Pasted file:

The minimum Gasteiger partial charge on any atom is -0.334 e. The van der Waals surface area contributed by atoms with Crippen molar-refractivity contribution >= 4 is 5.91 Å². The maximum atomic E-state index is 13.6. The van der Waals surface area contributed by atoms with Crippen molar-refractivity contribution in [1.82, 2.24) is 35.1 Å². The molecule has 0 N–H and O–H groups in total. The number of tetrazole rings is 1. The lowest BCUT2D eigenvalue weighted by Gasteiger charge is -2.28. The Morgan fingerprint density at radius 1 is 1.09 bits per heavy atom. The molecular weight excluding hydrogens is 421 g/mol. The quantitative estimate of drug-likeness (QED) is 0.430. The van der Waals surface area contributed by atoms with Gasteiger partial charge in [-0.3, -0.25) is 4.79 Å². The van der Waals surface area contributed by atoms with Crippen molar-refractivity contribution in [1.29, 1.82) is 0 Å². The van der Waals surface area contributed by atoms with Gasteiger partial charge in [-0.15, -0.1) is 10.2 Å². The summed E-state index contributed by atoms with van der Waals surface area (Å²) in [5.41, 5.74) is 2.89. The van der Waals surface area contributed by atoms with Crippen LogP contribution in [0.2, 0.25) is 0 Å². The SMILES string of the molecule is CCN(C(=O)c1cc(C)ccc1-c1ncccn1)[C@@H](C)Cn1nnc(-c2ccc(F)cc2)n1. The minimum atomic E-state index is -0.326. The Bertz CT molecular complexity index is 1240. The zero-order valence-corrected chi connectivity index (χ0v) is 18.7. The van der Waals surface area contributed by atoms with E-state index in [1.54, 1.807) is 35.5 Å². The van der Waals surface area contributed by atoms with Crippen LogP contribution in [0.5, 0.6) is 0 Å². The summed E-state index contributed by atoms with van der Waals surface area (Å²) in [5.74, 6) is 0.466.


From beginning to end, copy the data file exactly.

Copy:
The minimum Gasteiger partial charge on any atom is -0.334 e. The van der Waals surface area contributed by atoms with Crippen molar-refractivity contribution >= 4 is 5.91 Å². The maximum atomic E-state index is 13.6. The van der Waals surface area contributed by atoms with Crippen molar-refractivity contribution in [1.82, 2.24) is 35.1 Å². The molecule has 0 N–H and O–H groups in total. The number of tetrazole rings is 1. The lowest BCUT2D eigenvalue weighted by Gasteiger charge is -2.28. The Morgan fingerprint density at radius 1 is 1.09 bits per heavy atom. The molecular weight excluding hydrogens is 421 g/mol. The quantitative estimate of drug-likeness (QED) is 0.430. The van der Waals surface area contributed by atoms with Gasteiger partial charge in [-0.3, -0.25) is 4.79 Å². The van der Waals surface area contributed by atoms with Crippen molar-refractivity contribution in [1.29, 1.82) is 0 Å². The van der Waals surface area contributed by atoms with Gasteiger partial charge in [-0.15, -0.1) is 10.2 Å². The summed E-state index contributed by atoms with van der Waals surface area (Å²) in [5.41, 5.74) is 2.89. The van der Waals surface area contributed by atoms with Crippen LogP contribution in [0.2, 0.25) is 0 Å². The SMILES string of the molecule is CCN(C(=O)c1cc(C)ccc1-c1ncccn1)[C@@H](C)Cn1nnc(-c2ccc(F)cc2)n1. The minimum atomic E-state index is -0.326. The Bertz CT molecular complexity index is 1240. The zero-order valence-corrected chi connectivity index (χ0v) is 18.7. The van der Waals surface area contributed by atoms with E-state index in [1.54, 1.807) is 35.5 Å². The van der Waals surface area contributed by atoms with Crippen LogP contribution in [0.5, 0.6) is 0 Å². The summed E-state index contributed by atoms with van der Waals surface area (Å²) in [5.74, 6) is 0.466.